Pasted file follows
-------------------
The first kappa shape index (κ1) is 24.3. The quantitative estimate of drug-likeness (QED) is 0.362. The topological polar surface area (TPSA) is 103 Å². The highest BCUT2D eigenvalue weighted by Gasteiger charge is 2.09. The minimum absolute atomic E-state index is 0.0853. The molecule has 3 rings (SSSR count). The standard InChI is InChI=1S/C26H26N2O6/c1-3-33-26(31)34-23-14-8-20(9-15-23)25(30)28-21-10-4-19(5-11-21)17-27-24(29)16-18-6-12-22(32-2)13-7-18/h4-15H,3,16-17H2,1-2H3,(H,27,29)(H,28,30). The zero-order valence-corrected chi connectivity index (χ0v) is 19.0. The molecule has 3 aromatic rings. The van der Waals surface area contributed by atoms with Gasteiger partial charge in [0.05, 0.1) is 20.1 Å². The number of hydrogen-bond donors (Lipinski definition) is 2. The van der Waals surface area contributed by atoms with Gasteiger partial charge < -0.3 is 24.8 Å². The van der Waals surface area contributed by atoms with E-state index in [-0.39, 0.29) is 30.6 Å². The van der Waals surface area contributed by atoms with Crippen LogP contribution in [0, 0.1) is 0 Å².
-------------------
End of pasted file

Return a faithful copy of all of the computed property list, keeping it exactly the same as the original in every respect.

The first kappa shape index (κ1) is 24.3. The quantitative estimate of drug-likeness (QED) is 0.362. The topological polar surface area (TPSA) is 103 Å². The highest BCUT2D eigenvalue weighted by Gasteiger charge is 2.09. The minimum absolute atomic E-state index is 0.0853. The molecule has 3 rings (SSSR count). The standard InChI is InChI=1S/C26H26N2O6/c1-3-33-26(31)34-23-14-8-20(9-15-23)25(30)28-21-10-4-19(5-11-21)17-27-24(29)16-18-6-12-22(32-2)13-7-18/h4-15H,3,16-17H2,1-2H3,(H,27,29)(H,28,30). The zero-order valence-corrected chi connectivity index (χ0v) is 19.0. The molecule has 3 aromatic rings. The van der Waals surface area contributed by atoms with Gasteiger partial charge in [0.05, 0.1) is 20.1 Å². The number of hydrogen-bond donors (Lipinski definition) is 2. The van der Waals surface area contributed by atoms with Gasteiger partial charge < -0.3 is 24.8 Å². The van der Waals surface area contributed by atoms with E-state index in [-0.39, 0.29) is 30.6 Å². The van der Waals surface area contributed by atoms with Crippen LogP contribution in [0, 0.1) is 0 Å².